Interview by: Tonia Trotter
Photos by: Ambre Amari
Shelly Ann Edge has a powerful voice and is dedicated to helping girls find theirs as well. As the co-founder and executive director of Girls Rock Birmingham, the classically-trained opera singer is speaking up for young women, helping shape the way they express themselves, and giving them a platform for creativity. Shelly Ann and the Girls Rock team are on a mission and moving into their fifth year of empowering girls and women through music.
A friend of mine had been involved with the Girls Rock program in Jacksonville, Florida and brought the idea to me when she moved back to Birmingham. At first, I couldn’t imagine how we could make it work. We are one hundred percent volunteer-driven, and I thought that just sounded bananas. But we tried it anyway, and it was magical. Even now, I think the term “magical” is the most accurate way to describe what it feels like to teach a group of girls how to play an instrument, write an original song, and work together to create and perform as a band all in one week.
What is the mission of Girls Rock, and why is it important in today’s world?
We are a nonprofit that serves girls and those who identify as female within the ages of nine to sixteen. Everyone applies and those selected learn to play an instrument and are placed into bands with other girls their age. Our focus is teamwork and collaboration, and we place a lot of emphasis on leadership and inclusivity. In addition to working together to write, rehearse, and ultimately perform an original song in our rockstar showcase, we teach them about women in music, rock “herstory,” songwriting, and DIY promotion. We also offer satellite workshop subjects like self-defense.
Inclusivity is important, and we offer a safe space to non-binary campers. I’m really proud of how diverse our group is and that our girls get to experience diversity on all kinds of levels: gender identity, socioeconomic status, religion, and race. They are building relationships with others they may not have connected with under ordinary circumstances, and we volunteers get to watch those relationships grow with our returning campers and through social media outlets. We also focus on online etiquette and how to navigate the positive aspects of social media like community, as well as the pitfalls like cyber-bullying.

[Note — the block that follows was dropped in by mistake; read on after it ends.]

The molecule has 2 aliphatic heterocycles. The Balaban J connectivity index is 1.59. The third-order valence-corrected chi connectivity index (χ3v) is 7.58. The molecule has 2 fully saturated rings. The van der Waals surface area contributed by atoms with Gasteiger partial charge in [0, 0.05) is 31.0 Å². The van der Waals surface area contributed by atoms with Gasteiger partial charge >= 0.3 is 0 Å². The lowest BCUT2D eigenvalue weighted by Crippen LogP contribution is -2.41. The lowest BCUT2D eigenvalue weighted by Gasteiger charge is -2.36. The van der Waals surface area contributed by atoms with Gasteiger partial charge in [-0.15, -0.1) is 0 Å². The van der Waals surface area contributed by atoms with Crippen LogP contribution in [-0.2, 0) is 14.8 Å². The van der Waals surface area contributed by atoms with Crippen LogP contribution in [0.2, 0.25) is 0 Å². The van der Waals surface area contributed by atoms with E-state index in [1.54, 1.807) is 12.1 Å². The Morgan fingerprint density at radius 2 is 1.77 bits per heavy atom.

You are partnering with the upcoming Moonstone Music Festival, an event that celebrates female musicians like The Watson Twins, Waxahatchee, and Warpaint. Girls Rock is opening the festival with two of the camp’s bands. For an organization run by volunteers, how important has community collaboration been for you? How can people get involved with Girls Rock?
We’ve been fortunate to work with some incredible partners. MakeBHM has been so helpful with our DIY workshops and teaching the girls to screen print their own promotional materials. Red Mountain Community School has allowed us to use their campus for camp the past two years, and Good People Brewing Company hosted our showcase this year. Cahaba Brewing closed down for our music festival, a private ticketed event, and the women who work at the brewery created a special all-female-brewed beer for our event, donating a dollar for every beer sold to Girls Rock. Saturn has been our home base since the beginning and has given us space to run our camp as well as an awesome venue for our Rockstar Showcase.
We absolutely welcome volunteers for our camps, and you don’t have to be a musician to get involved! We need general counselors to mentor our campers too. You can donate on our website and find out about our events throughout the year on our FaceBook page. We have a Ladies Rock camp in March that we are super excited about, a cocktail party at Clubhouse on Highland on October 27, and rockstar makeovers for campers and prospective campers in partnership with Beauty for Ashes in Homewood on November 2.